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Blues Memories - Steve Pilkington

My Story of the Blues

Like many blues fans of my generation, it all started way back in 1967 when a mate of mine played me an LP by the name of “John Mayall – Eric Clapton – Bluesbreakers”. Immediately, I was hooked on this music called “blues” and soon snapped up Mayall’s “A Hard Road”, the first Cream album and the Paul Butterfield Blues Band in quick succession. 

I had embarked on a lifetime journey of discovery and early ’67 was certainly a good time to start. The early 60’s R&B boom had died out and the late 60’s British Blues Boom had yet to get underway, so there were plenty of blues albums in the bargain bins. Soon, the sounds of Muddy Waters, Howlin’ Wolf and Little Walter were blasting out of my trusty Dansette. 

The real turning point came one summer’s day when I happened across a trio of albums that were to change my life in the sale rack of the Golden Disc Bar in downtown Accrington. “Chicago/The Blues/Today” vols 1, 2 & 3 were the gateway to another world and a steal at a quid each, too! From the opening bars of Junior Wells to the final notes of the Johnny Shines Band, I was totally hooked. But it wasn’t just the music, the whole package entranced me - the covers with their bleak, image of a grim-looking tenement building surrounded by snow-covered railtracks, the scene-setting sleeve notes with their vivid descriptions of southside Chicago. I resolved that one day I would visit this strange, fascinating city. While “Sergeant Pepper” might have been the soundtrack for most teenagers in that magical summer of ’67, those three albums were mine. 

My journey into the blues continued with increasing speed over the next couple of years as the advent of the British Blues Boom heralded a flood of albums onto the market from both the original masters and their British imitators. I lapped it all up eagerly, but I had still not experienced the thrill of seeing a live blues performance. That all changed one Sunday night in late ‘68/early ’69 at a wooden hut in a derelict football stadium. Accrington Stanley Sportsmen’s Club, more popularly known as the Jazz Club, usually offered a diet of trad jazz combos and fourth division rock bands, but at last, a real American bluesman was due to appear – Champion Jack Dupree, who lived just over the hill in Halifax. To say his performance was a revelation would be an understatement. A totally breathtaking set of rollicking barrelhouse piano blues ensued, interspersed with Jack’s inimitable patter. Just for a couple of hours, a small corner of a Lancashire milltown became a New Orleans juke joint.

Time rolled on and in Autumn, 1969, bright lights, big city beckoned, as off I went to college in Birmingham. This opened up new vistas of record buying and live music appreciation. One of my favourite haunts was the Diskery, a small shop boasting shelves crammed with albums and a somewhat volatile manager who tended to get a little irritable if you spent too much time browsing, without purchasing. However, he knew his onions – I vividly remember him pulling out Junior Wells’ “Hoodoo Man Blues” and Magic Sam’s “West Side Soul”, while saying: “this is just your sort of stuff.” He was right, too, but as they were American import albums at the eye-watering price of two quid each, I certainly had plenty of time to get acquainted with them over the ensuing weeks, as I sat, penniless in my humble bedsit! I’m also in eternal debt to this gentleman for introducing me to an LP called “Kings of R&B” featuring Wynonie Harris on one side and Tiny Bradshaw on the other which led to a lifelong appreciation of jump blues. My other record shop of choice was Reddington’s Rare Records, run by two very knowledgeable brothers, who introduced me to the exotic world of US import 45’s on colourful labels like Chess, Excello and VJ.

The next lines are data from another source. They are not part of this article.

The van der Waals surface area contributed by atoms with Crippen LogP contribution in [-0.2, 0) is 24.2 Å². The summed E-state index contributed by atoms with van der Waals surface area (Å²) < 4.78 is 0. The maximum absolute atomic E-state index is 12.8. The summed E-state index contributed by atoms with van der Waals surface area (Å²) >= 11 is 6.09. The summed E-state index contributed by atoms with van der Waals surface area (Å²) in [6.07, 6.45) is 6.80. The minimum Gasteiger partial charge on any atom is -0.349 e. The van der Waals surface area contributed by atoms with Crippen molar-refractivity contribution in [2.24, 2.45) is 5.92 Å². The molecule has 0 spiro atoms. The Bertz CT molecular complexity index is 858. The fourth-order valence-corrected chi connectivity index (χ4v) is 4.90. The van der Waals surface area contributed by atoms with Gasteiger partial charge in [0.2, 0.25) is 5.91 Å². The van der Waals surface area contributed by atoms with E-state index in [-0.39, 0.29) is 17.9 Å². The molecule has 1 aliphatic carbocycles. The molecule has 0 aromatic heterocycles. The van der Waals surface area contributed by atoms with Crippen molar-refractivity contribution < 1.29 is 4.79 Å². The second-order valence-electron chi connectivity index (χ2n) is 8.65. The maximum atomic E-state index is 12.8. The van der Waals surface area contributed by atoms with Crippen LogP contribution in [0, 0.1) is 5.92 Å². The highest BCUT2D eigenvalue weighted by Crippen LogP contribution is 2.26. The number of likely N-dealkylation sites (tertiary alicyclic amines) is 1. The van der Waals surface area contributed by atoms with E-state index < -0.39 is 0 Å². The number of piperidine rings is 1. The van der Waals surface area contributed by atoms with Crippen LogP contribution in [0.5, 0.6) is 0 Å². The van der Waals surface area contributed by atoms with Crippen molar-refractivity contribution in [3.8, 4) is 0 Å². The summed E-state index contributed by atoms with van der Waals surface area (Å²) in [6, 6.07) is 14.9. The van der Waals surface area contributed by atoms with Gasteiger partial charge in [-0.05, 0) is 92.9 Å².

As for gigs, the city was peppered with clubs, concert halls and student unions, all featuring live music on a regular basis. One that sticks in the memory is the legendary George Smith, backed by Rod Piazza and his band, Bacon Fat, playing their hearts out to an audience of around fifty. Another one is being distinctly underwhelmed by a so-so blues/rock band playing at “Henry’s Blueshouse” in the upstairs room of a pub behind New Street station. Some of you may have heard of them…their name? Black Sabbath. 

So, eventually college days ended, as did the Blues Boom, and I returned up North to spend the 70’s and 80’s picking up my blues fix wherever I could via records and gigs. Fortunately for us blues hounds, the last 20 years or so has given rise to a blossoming of interest in our chosen music. The arrival of those little silver discs, combined with intelligent reissue programmes has seen the whole spectrum of recorded blues become available – a fact which I’ve been quick to take advantage of (just ask my missus!). The rise of the blues festival has led to some memorable experiences, too – seeing Rosco Gordon rocking out on stage at Burnley and enjoying a little bit of Crescent City magic from Snooky Prior in the grounds of a Welsh castle, to name but two. I’m also still just as much into new bands as I was back in the Mayall-Butterfield days. My latest discovery is the Dirty Aces, who hail from that well-known blues hotspot, Jersey, and play like they’re in a Southside club, circa 1955. 

And finally…yes, I did realise my ambition by visiting Chicago (three times in the last four years in fact!) to see the blues festival, hit the clubs, buy far more albums than I could really afford at the Jazz Record Mart and pay a reverential visit to Chess Studios. What’s more, I’m going back again next year, because, as everyone reading this knows, once the blues have got you, you’re hooked for life!


Steve Pilkington
July 2009 

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